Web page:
Baghel Singh first focussed his attention to Rakabganj. There was a fierce reaction to the removal of the mosque among the local Muslims.
They petitioned with then Mughal emperor against it. Muslims said that even if the whole of Delhi has to be burnt to ashes, then also this mosque should not be removed. But by that time Mughals were defeated many times by Marathas and other forces. They had lost their power and their rule was limited to nearby areas of Delhi only. By that time Mughals themselves needed protection for themselves. Much to the chagrin of local muslims, the Mughal emperor said that they should have brought this proposal earlier and he said that he would discuss the matter with the Sikh general.
Baghel Singh’s officers informed him that on 1 October 1778, the Muslims had demolished an already constructed Gurdwara at that place(Rakabganj) by taking the Mughal emperor into confidence. Baghel Singh called group of Muslims to meet him, which included Mullah-Maulvi who were opposing the re-construction of Gurudwara at that place. He prepared a list of all of them and of all their properties. Baghel Singh ji sent his cavalry to confiscate their properties. He called the maulvis to meet again after a week. When the maulvis saw Baghel’s horsemen on their property situated in the fertile doab plains of the Ganges, all their bravado vanished in thin air.
They came running to make a settlement with the general Baghel Singh ji. Baghel Singh got their consent to remove the mosque in writing from him. He sent that proposal to the emperor and sent his warriors to break the mosque. Just in half of a day, 2000 horsemen did not leave even a brick of the mosque there. The foundation of the Gurudwara was laid, Gurbani was recited and Kada Prasad was distributed.
Now it was the turn of Gurdwara Sheeshganj. Baghel Singh mobilized the Sikhs. The Muslim crowd gathered bypassing the emperor and the mullah clerics this time. They had made up their mind to take head-on with the Sikhs now. A local ‘Mashkan’ a water bearer, told Baghel Singh the place where Guruji’s sacrifice took place in front of her father. According to him Hindu sage Guru Tegh Bahadur was seated facing east direct, on a platform within the boundary wall of the mosque facing east when his execution took place.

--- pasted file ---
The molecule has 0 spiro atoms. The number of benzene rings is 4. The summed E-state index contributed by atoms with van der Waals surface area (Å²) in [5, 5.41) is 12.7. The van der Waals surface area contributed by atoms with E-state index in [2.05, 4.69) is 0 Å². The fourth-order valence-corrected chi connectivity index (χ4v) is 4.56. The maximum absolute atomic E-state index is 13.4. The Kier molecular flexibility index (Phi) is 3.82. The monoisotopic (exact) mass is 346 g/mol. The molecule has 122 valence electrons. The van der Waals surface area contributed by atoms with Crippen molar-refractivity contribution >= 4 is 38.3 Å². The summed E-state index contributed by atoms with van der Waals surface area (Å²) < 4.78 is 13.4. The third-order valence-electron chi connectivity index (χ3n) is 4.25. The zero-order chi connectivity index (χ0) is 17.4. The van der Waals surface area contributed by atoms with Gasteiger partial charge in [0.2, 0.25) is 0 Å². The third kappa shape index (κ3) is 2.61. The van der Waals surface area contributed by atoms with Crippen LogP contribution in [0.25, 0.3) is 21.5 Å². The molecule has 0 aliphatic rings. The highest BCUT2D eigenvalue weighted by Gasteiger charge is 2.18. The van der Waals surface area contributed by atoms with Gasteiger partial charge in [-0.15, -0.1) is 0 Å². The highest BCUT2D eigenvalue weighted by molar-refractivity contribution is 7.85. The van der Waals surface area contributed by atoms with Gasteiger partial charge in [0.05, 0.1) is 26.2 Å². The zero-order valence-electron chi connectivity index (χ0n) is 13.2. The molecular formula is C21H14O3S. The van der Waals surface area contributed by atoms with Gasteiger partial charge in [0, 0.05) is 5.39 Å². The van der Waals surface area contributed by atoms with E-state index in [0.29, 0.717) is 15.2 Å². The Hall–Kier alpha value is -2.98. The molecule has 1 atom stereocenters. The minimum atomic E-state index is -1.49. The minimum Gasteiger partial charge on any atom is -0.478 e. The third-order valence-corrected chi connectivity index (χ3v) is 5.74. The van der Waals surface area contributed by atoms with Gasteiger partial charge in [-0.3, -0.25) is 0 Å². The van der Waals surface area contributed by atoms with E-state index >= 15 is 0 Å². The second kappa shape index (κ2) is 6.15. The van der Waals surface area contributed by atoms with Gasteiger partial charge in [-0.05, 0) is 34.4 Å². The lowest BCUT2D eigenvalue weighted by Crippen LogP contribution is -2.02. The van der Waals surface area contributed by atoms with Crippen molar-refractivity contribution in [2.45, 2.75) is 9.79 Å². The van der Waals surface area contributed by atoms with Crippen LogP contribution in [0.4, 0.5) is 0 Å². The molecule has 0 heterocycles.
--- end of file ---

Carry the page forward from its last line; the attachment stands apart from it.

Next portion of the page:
Mughal emperor’s officers also arrived there they assured Muslim crowd that no damage would be done to the mosque only its boundary wall will be broken to allow access to place where the execution took place. And that’s exactly what happened. The boundary wall of the mosque was demolished. A Gurudwara was established in the courtyard of the mosque. This Gurudwara is now called Gurdwara Sheeshganj.
Thus general Baghel Singh has done that great feat in history, which no one could do. The Sikh Sangat talks about General Baghel Singh’s victory in Delhi, but there is no discussion of his diplomatic and strategic victory in reclaiming those historical places of Rakabganj and Sheeshganj.
Even today, Gurdwara Sheeshganj in Delhi commemorates the unmatched martyrdom of Navam Patshah Sri Guru Tegh Bahadur ji
(This article is based on the book ‘History of the Sikhs, Part 3′, pp. 168-169) by Hariram Gupta, the great and authentic historian of Sikh history.)
Aurangzeb, the cruelest ruler of the world at his time, faced fierce resistance from all sides because of his bigoted fanatic hatred-filled rule against non-muslims. In his old age, he was constantly harassed and chased down by Marthas in Deccan. Devastated and exhausted he died in Deccan after escaping an attack from Marathas. Cruel Aurangzeb could clearly crumbling sounds of his falling empire before his death. This fact is reflected in the letter which he wrote to his sons.
Sikhs and Khatris from Punjab, Jats from United Provinces and old Haryana, Rajputs from Rajputana, Bundelas from Bundelkhand, Ahoms from Assam, Sindhis-Holkars from Malwa, Marathas from Maharashtra etc all attacked and soon Mughals empire was paying royalty to Marathas to keep their Delhi fort to themselves. That flame shook the foundations of the nearly two-century-old rule of the Mughals in such a way that its sunset forever over the Mughal rule and they remained imprisoned in the walls of Delhi.